It was late Christmas Eve, when the boss, looking grieved, knocked on the bunkhouse door.
"Boys," he said sadly, "young Tim's doing badly, and is asking to see you once more.
We pulled on our coats, our hearts in our throats, and walked out into snow flurries.
It was windy and cold, and without being told, we knew there was reason to hurry.
The outlook was grim, for the boss's son, Tim, was losing his fight with the Flu.
Tho the doctor had tried, staying close by his side, there was no more he could do.
We uncovered our heads at the foot of his bed. Young Tim sure looked like a goner.
His fevered face red, his eyes burned in his head, he won't be with us much longer.
"Hi, Smitty. Hi, there, Buck. Seems I've had no luck in shaking this awful Flu.
It's the last Christmas for me, and I sure wanted to see Santa's reindeer as they flew.
But, with my dizzy head, I can't get out of bed, so, I'm asking a favor of you.
If I could hear a reindeer hoof, when he lands on our roof, I guess that's the best I could do.
I know it'll be hard for you to stand guard, but please wake me up to hear.
If I hear a reindeer hoof pawing up on our roof, it'll be like I see him from here."
Buck sobbed and turned, to hide tears that burned, the poor kid was out of his head.
It was the fever talking. Buck started walking, "I've got the first watch," he said.
"Don't you worry, Tim. I'll be helping him. We'll sure tell you when Santa arrives."
I ducked out on him then, feeling less than a friend. I couldn't tell any more lies.
I found Buck just outside, thru tears smiling wide. I could hardly see thru my tears.
Buck said, "I have a plan, so get with it, Old Man, Tim's gonna hear some reindeers!"
Buck harnessed the team, much better he seemed, but he hadn't yet clued me in.
We hitched up the sleigh, which we used to haul hay. Buck was still wearing a grin.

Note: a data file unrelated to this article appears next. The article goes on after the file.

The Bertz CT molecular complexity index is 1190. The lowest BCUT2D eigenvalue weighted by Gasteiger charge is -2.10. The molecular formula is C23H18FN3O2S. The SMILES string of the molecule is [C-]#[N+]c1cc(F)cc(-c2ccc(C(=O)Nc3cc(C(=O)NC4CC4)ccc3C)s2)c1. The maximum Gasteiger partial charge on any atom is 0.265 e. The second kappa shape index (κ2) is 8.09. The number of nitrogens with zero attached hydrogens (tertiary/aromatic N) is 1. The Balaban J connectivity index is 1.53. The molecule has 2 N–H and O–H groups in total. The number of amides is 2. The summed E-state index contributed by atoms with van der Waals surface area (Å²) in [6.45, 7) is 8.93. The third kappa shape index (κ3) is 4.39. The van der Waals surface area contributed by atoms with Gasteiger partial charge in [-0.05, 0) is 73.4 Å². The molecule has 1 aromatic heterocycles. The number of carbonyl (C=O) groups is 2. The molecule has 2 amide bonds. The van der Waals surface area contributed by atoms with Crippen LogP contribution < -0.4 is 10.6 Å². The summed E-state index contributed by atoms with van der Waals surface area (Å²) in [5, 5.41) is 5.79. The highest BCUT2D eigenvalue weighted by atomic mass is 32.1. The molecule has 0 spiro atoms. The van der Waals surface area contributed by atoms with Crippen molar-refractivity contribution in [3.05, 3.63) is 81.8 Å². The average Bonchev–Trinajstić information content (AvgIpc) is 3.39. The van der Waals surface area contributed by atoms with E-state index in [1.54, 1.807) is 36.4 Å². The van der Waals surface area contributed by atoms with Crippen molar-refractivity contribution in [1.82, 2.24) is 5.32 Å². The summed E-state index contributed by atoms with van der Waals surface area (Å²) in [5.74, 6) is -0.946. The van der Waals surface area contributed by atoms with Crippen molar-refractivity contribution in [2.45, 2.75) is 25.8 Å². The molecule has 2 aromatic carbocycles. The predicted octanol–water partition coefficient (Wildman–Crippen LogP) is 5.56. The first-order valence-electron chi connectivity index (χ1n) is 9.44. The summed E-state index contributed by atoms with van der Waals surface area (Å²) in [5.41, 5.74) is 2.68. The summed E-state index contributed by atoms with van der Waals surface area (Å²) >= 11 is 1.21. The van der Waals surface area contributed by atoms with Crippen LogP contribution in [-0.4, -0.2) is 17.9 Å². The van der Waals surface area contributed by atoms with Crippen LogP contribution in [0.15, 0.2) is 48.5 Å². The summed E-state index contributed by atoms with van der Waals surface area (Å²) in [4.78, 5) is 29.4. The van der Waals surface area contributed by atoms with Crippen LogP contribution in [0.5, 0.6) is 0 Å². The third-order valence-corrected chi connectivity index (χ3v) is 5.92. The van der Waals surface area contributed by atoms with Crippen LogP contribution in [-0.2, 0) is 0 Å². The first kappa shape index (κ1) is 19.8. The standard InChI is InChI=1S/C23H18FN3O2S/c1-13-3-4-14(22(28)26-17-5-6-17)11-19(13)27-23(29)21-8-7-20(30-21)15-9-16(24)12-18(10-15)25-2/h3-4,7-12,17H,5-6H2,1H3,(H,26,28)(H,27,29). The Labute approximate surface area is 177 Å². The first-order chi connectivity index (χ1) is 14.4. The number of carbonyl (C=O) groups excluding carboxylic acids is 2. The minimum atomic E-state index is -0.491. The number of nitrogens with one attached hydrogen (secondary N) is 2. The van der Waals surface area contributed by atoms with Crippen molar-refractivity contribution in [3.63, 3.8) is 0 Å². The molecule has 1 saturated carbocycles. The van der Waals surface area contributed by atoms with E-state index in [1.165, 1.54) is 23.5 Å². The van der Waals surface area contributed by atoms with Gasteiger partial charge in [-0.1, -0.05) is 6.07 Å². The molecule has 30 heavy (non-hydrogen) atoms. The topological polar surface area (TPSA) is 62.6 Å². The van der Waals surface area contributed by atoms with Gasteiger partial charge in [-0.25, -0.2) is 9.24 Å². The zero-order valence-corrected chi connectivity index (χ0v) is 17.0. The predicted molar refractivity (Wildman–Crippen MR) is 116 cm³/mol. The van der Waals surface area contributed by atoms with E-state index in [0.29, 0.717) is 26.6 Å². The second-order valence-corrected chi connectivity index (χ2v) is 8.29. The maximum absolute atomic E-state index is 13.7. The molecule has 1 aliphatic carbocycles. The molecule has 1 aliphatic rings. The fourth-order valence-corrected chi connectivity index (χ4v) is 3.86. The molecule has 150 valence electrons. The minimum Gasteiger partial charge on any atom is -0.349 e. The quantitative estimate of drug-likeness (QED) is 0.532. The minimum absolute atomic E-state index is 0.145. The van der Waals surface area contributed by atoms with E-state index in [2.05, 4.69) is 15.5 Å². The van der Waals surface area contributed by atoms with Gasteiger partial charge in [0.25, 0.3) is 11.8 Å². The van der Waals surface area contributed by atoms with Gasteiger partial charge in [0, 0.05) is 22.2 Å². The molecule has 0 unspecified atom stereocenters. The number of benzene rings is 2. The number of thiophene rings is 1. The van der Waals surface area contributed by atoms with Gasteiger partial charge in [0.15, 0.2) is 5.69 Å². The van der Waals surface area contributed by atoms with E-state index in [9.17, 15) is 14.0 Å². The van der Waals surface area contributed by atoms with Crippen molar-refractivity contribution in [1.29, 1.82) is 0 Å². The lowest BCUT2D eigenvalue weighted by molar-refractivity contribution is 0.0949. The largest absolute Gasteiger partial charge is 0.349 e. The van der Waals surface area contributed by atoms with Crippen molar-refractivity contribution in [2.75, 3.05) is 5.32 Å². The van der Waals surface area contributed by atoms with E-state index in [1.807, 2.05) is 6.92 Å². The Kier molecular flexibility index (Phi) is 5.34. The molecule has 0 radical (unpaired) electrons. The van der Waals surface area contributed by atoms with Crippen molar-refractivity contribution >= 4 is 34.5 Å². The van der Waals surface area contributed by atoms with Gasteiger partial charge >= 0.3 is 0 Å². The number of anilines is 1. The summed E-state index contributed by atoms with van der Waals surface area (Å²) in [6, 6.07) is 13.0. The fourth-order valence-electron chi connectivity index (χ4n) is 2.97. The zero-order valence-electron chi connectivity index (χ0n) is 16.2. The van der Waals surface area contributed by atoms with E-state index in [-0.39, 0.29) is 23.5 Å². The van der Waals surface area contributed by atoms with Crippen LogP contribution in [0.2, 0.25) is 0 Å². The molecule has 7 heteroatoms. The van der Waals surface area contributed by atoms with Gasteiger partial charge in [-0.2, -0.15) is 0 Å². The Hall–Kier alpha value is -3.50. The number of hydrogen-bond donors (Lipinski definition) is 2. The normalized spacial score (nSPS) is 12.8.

"Old Juan, that sells us oats, has a big bunch of goats, and I'll bet he'll loan us a few.
We'll put 'em on the roof; Timmy will hear his hoof, making his last wish come true!"
With the help of Old Juan, we got the goats loaded on, tho they didn't like the sleigh.
We kept them together, thru that awful weather, then we boosted them upon their way.
The goats liked to climb, and in almost no time, the rooftop had hoofbeats galore.
Buck then slipped in to awaken young Tim, so he'd hear his reindeer for sure.
He was not prepared for what he found there. Little Timmy was not in his bed.
He was asleep and still at the open window sill. He was ice cold and almost dead.
Christmas morning dawned clear. We expected to hear Timmy had died in the night.
But the boss came in, with a lop-sided grin, and said, "Tim's now doing all right!"
A greater power had spoken. His high fever had broken. He'd asked his mom for food!
The goats went unheeded; seems they weren't needed. Things had worked out pretty good!
But then Tim told a story, of an Angel from Glory, who stopped by his window to say
That he would recover, and he would discover the real reason for Christmas Day!
Buck looked out the window for tracks in the new snow. Not a single print did he spy.
Tim's mom started singing, soon the cabin was ringing with "Angels We Have Heard on High."
Celebrating Christmas in Big Piney, Wyoming
Now Wes and Howdy were good ol' boys, rough, but not really mean,
They'd been stuck at the ranch by the worst snow storm they had ever seen.
It was five weeks since they'd been to town, and they were set to howl,